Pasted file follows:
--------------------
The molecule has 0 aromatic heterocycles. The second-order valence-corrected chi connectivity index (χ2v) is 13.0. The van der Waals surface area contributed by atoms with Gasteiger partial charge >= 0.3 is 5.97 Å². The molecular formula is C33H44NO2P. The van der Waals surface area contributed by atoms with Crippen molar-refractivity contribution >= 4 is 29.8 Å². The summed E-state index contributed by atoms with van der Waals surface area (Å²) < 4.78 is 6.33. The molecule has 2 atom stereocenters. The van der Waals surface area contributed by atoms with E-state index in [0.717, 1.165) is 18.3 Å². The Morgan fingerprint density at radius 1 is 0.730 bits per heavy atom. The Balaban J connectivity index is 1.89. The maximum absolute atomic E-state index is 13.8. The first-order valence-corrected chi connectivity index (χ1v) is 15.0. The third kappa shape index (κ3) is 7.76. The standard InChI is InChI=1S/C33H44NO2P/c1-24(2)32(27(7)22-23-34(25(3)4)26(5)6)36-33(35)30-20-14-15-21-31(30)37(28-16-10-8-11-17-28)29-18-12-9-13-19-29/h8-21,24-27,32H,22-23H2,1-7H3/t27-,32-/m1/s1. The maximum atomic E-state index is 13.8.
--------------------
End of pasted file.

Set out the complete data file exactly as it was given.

The molecule has 0 aromatic heterocycles. The second-order valence-corrected chi connectivity index (χ2v) is 13.0. The van der Waals surface area contributed by atoms with Gasteiger partial charge >= 0.3 is 5.97 Å². The molecular formula is C33H44NO2P. The van der Waals surface area contributed by atoms with Crippen molar-refractivity contribution >= 4 is 29.8 Å². The summed E-state index contributed by atoms with van der Waals surface area (Å²) < 4.78 is 6.33. The molecule has 2 atom stereocenters. The van der Waals surface area contributed by atoms with E-state index in [0.717, 1.165) is 18.3 Å². The Morgan fingerprint density at radius 1 is 0.730 bits per heavy atom. The Balaban J connectivity index is 1.89. The maximum absolute atomic E-state index is 13.8. The first-order valence-corrected chi connectivity index (χ1v) is 15.0. The third kappa shape index (κ3) is 7.76. The standard InChI is InChI=1S/C33H44NO2P/c1-24(2)32(27(7)22-23-34(25(3)4)26(5)6)36-33(35)30-20-14-15-21-31(30)37(28-16-10-8-11-17-28)29-18-12-9-13-19-29/h8-21,24-27,32H,22-23H2,1-7H3/t27-,32-/m1/s1. The maximum atomic E-state index is 13.8.